At the height of the Cold War, a Soviet and an American agent fall in love.
Soviet agent Gennady Matskevich is thrilled when he’s assigned to work with American FBI agent Daniel Hawthorne. There’s just one catch: Gennady’s abusive boss wants him to honeytrap his American partner. Gennady doesn’t want to seduce his new American friend for blackmail purposes… but nonetheless, he can’t stop thinking about kissing Daniel.
FBI agent Daniel Hawthorne is delighted to get to know an agent from the mysterious Soviet Union… and determined not to repeat his past mistake of becoming romantically involved with a coworker. But soon, Daniel finds himself falling for Gennady. Can their love survive their countries’ enmity?
Aster Glenn Gray’s Honeytrap is a compelling and unique story that charts the development of the unlikely relationship between an American FBI agent and a lieutenant in the Red Army (and possible KGB agent) over a period of around thirty-five years. It’s extremely well-written, and the author does an amazing job of exploring the cultural and ideological differences between the societies in which the two men live in a way that is thought-provoking without being preachy or didactic. The leads are multi-faceted, flawed but likeable men, and their romance is a very slow burn that evolves organically from the tentative and then genuine friendship that grows between them; it’s quietly understated yet full of longing and boasts some truly beautiful moments of poignancy and real, complex emotion.
It’s 1959, and FBI agent Daniel Hawthorne Is assigned to investigate what is believed to have been an attempt to assassinate Soviet premier Nikita Khrushchev while he was on a recent visit to the US. Daniel is going to be temporarily partnered with Lieutenant Gennady Matskevitch in order to diffuse the tensions over Russian accusations of a cover up. Daniel’s boss tells him to befriend Matskevitch and to show him America in the best possible light during their travels.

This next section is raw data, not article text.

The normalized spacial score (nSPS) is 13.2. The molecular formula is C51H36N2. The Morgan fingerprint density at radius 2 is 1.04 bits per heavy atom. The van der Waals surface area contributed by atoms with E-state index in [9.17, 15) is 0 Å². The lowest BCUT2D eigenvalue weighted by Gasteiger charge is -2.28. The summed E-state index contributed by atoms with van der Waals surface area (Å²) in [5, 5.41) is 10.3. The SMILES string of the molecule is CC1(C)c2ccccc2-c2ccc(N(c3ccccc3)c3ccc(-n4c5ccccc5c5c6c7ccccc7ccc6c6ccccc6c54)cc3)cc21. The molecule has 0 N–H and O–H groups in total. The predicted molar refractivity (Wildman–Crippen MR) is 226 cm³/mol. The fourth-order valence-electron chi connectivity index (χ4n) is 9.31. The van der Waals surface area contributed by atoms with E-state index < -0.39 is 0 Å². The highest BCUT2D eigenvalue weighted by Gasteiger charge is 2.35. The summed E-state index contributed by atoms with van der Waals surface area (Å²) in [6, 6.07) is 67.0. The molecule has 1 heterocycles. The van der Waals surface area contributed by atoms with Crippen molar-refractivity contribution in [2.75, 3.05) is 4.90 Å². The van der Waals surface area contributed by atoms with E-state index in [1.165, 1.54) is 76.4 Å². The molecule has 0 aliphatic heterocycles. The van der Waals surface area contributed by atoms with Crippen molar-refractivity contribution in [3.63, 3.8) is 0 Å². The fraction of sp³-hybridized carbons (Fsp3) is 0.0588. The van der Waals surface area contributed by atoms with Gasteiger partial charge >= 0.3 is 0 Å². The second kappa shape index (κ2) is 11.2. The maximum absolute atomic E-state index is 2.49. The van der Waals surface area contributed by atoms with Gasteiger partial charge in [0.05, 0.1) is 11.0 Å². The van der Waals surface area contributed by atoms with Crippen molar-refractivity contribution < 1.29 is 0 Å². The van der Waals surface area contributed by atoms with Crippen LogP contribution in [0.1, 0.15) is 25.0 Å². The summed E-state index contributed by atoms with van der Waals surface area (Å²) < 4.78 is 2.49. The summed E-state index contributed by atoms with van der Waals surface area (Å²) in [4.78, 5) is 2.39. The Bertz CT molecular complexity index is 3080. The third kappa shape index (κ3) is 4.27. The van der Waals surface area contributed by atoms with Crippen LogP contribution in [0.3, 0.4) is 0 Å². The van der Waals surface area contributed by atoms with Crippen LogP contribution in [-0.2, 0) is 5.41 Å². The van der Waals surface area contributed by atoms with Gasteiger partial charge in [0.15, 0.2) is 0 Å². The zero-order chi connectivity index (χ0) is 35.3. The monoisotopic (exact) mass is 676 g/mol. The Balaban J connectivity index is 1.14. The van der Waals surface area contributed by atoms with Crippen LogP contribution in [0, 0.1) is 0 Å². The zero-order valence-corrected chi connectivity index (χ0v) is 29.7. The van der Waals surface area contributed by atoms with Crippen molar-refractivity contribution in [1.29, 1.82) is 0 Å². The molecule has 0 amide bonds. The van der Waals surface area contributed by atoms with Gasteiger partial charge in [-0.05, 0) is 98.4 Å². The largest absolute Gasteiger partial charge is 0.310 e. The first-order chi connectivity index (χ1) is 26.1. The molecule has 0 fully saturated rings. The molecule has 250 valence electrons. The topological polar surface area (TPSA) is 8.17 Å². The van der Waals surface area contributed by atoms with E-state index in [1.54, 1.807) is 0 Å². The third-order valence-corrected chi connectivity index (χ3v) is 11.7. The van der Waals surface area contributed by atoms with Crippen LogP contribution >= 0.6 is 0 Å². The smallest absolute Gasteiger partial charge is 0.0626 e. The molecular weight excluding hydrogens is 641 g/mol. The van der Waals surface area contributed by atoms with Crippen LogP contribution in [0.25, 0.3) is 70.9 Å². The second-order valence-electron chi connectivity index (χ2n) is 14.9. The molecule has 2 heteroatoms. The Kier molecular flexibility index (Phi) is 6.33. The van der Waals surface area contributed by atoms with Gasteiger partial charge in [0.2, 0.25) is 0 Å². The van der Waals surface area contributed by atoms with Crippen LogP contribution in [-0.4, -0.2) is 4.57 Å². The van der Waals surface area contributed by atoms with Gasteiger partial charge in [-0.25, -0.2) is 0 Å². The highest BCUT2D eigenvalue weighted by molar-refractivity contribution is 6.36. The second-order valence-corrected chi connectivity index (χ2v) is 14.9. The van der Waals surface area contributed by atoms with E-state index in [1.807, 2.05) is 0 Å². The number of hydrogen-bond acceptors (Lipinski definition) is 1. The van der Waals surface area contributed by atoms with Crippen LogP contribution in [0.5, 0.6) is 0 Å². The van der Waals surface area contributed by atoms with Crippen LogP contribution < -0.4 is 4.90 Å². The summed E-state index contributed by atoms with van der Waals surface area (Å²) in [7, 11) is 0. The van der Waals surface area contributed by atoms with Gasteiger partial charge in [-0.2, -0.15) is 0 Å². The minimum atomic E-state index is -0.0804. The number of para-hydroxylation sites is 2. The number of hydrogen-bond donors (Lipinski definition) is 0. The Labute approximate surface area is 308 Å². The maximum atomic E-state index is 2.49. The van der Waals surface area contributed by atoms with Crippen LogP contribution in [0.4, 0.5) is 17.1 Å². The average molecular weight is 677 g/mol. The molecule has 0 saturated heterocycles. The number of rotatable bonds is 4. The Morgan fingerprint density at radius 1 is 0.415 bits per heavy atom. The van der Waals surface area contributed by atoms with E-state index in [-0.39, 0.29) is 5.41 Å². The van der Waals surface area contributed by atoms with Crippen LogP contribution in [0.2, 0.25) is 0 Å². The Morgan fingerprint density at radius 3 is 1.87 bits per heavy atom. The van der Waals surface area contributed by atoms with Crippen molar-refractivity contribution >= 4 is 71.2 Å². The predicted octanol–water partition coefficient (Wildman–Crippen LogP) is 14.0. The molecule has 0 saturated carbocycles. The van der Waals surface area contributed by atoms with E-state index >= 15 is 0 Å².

Matskevitch is given official instructions to keep an eye on his American partner and use his assignment as a way to gather intelligence about American investigative methods. Unofficially, however, he’s told to honeytrap the American agent in order to gather blackmail material.
Thus begins a months-long road-trip through small towns and large cities, from rural to industrial America, during which Daniel and Gennady go from initial suspicion to a tentative friendship which gradually turns into something more, something that will endure for over three decades and will survive long separations, betrayal, political upheaval, marriage, divorce and family tragedy.
In 1959, Daniel is twenty-seven, and Gennady twenty-four, and the only thing they really have in common – of which they are of course totally unaware at the beginning – is that they exist in a world that holds strict views as to what a man should be and who he should love. Otherwise, the gulf between them is huge; their countries are enemies and they’ve been instructed to spy on one another, so the idea there could be any real trust or friendship between them is a non-starter. It would do neither of them any good and can go nowhere; and it could actually be dangerous both professionally and personally.